One of the essential preventative measures that can be undertaken to improve the survival rate of baby hummingbirds is avoiding the use of pesticides. Pesticides are a type of chemical used to kill or control the population of pests, but their use can be hazardous to baby hummingbirds.

Pesticides can cause respiratory problems and other health complications when ingested and can also be fatal if the baby hummingbirds are exposed to a large amount.

Man Discovers Injured Hummingbird On The Side Of The Road


One of the birders’ most common questions is, “Why do baby hummingbirds die?” The answer, unfortunately, is not a simple one. Many factors can contribute to the death of a hummingbird chick.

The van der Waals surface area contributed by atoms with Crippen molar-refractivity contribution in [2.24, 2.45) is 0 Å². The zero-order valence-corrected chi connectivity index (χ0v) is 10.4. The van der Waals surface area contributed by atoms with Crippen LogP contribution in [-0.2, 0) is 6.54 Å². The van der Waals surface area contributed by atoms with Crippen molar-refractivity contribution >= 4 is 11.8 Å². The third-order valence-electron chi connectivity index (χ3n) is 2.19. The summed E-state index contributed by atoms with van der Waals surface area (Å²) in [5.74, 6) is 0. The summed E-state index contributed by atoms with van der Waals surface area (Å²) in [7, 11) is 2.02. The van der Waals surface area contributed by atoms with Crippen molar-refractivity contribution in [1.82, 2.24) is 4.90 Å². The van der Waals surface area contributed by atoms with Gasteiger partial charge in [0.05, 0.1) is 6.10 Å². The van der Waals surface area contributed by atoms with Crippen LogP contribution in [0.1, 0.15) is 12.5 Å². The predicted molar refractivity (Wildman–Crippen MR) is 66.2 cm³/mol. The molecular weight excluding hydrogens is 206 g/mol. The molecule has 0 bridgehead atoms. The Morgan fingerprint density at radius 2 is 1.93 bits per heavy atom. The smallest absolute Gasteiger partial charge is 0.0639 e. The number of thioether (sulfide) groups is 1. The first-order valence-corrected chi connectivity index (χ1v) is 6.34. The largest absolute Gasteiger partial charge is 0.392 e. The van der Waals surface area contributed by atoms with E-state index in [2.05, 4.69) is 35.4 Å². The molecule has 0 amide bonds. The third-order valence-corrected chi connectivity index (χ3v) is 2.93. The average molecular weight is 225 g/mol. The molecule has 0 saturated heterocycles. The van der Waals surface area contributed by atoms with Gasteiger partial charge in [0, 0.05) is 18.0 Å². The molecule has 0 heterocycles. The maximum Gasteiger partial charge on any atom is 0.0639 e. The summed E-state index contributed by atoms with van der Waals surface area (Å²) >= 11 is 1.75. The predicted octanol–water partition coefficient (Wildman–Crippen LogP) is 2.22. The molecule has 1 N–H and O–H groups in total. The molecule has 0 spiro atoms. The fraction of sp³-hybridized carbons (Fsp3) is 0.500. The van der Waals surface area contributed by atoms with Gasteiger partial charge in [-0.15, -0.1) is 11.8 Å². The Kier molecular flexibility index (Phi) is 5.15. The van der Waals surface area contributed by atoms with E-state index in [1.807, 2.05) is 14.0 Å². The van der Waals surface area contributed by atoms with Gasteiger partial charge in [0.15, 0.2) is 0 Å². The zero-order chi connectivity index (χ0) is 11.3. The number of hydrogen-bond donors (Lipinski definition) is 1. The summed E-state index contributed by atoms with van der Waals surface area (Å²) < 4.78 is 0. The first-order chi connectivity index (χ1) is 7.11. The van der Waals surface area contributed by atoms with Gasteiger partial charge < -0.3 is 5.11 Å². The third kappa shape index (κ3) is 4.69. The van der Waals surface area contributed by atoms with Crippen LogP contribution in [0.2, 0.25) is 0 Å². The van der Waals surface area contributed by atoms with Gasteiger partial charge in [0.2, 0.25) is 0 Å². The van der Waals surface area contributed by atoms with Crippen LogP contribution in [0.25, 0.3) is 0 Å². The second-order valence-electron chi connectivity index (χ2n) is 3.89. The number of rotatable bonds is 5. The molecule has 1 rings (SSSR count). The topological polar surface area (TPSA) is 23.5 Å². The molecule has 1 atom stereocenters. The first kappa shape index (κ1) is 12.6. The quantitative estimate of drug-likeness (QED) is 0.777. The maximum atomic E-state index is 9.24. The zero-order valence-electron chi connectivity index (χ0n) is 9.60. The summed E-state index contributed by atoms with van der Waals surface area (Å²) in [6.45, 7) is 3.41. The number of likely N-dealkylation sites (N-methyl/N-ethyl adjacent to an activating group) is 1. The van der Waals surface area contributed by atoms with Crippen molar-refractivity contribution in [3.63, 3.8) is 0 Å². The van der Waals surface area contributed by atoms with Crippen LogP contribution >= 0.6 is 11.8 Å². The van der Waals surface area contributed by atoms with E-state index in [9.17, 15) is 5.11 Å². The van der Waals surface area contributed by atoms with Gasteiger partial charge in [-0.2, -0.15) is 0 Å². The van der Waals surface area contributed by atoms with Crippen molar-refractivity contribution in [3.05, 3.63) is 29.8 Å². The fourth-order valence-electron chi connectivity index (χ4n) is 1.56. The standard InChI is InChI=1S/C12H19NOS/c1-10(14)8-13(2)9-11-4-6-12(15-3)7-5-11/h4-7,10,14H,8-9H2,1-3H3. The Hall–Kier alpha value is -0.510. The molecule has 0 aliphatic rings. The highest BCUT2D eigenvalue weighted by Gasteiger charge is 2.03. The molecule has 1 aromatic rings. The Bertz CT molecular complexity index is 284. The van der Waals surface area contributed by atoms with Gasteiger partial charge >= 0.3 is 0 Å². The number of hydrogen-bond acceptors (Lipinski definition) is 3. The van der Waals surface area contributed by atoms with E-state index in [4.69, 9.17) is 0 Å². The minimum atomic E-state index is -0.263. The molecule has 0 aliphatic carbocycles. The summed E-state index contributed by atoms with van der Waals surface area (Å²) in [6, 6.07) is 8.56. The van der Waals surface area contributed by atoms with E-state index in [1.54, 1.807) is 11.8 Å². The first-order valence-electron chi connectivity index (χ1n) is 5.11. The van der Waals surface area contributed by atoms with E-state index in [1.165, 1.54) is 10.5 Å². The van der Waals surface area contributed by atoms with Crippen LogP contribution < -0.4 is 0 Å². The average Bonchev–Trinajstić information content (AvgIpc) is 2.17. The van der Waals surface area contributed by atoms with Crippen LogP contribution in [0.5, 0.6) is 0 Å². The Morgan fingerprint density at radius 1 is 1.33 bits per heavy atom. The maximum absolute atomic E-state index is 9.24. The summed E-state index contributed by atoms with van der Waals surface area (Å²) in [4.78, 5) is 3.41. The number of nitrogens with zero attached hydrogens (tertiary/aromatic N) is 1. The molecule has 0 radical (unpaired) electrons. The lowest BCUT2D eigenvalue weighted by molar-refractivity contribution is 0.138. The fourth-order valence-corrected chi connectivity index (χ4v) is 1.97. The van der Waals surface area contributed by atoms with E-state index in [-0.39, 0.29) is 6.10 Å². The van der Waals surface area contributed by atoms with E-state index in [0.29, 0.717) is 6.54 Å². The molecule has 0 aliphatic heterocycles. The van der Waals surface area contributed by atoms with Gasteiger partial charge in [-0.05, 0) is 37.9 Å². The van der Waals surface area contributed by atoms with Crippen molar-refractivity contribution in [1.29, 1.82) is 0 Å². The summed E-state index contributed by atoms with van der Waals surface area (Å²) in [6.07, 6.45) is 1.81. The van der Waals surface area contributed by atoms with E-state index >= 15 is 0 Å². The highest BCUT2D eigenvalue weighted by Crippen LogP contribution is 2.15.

Several things can cause baby hummingbirds to die. One of the most common is simply starvation. Baby hummingbirds need to eat constantly to survive; if they don’t get enough food, they will quickly starve to death.

Another common cause of death is predation. Hummingbird chicks are tiny and vulnerable, often preyed upon by other animals such as snakes, rats, and even birds. It’s often hard to determine precisely why a particular chick died, but understanding the various risks can help you take steps to protect them.


  • https://askabiologist.asu.edu/hummingbird-reproduction
  • https://scholar.lib.vt.edu/VA-news/VA-Pilot/issues/1996/vp960107/01050225.htm
  • https://catalog.extension.oregonstate.edu/sites/catalog/files/project/pdf/ec1570.pdf